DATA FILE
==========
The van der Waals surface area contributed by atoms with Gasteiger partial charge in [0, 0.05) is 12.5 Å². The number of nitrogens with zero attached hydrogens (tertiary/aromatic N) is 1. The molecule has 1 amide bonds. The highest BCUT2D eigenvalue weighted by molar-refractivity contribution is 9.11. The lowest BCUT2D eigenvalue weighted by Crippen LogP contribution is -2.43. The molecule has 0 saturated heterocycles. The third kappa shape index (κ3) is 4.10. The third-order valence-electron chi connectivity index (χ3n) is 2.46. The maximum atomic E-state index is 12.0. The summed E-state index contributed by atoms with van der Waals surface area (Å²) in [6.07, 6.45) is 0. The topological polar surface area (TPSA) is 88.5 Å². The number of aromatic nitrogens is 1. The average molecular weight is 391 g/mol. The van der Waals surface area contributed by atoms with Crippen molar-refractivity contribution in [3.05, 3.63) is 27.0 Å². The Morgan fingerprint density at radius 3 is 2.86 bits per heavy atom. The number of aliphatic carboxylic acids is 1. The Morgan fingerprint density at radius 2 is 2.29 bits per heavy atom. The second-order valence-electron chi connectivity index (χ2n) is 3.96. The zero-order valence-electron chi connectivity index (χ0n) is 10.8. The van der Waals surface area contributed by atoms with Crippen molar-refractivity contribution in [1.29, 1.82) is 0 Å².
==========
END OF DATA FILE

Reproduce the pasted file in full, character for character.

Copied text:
The van der Waals surface area contributed by atoms with Gasteiger partial charge in [0, 0.05) is 12.5 Å². The number of nitrogens with zero attached hydrogens (tertiary/aromatic N) is 1. The molecule has 1 amide bonds. The highest BCUT2D eigenvalue weighted by molar-refractivity contribution is 9.11. The lowest BCUT2D eigenvalue weighted by Crippen LogP contribution is -2.43. The molecule has 0 saturated heterocycles. The third kappa shape index (κ3) is 4.10. The third-order valence-electron chi connectivity index (χ3n) is 2.46. The maximum atomic E-state index is 12.0. The summed E-state index contributed by atoms with van der Waals surface area (Å²) in [6.07, 6.45) is 0. The topological polar surface area (TPSA) is 88.5 Å². The number of aromatic nitrogens is 1. The average molecular weight is 391 g/mol. The van der Waals surface area contributed by atoms with Crippen molar-refractivity contribution in [3.05, 3.63) is 27.0 Å². The Morgan fingerprint density at radius 3 is 2.86 bits per heavy atom. The number of aliphatic carboxylic acids is 1. The Morgan fingerprint density at radius 2 is 2.29 bits per heavy atom. The second-order valence-electron chi connectivity index (χ2n) is 3.96. The zero-order valence-electron chi connectivity index (χ0n) is 10.8. The van der Waals surface area contributed by atoms with Crippen molar-refractivity contribution in [1.29, 1.82) is 0 Å².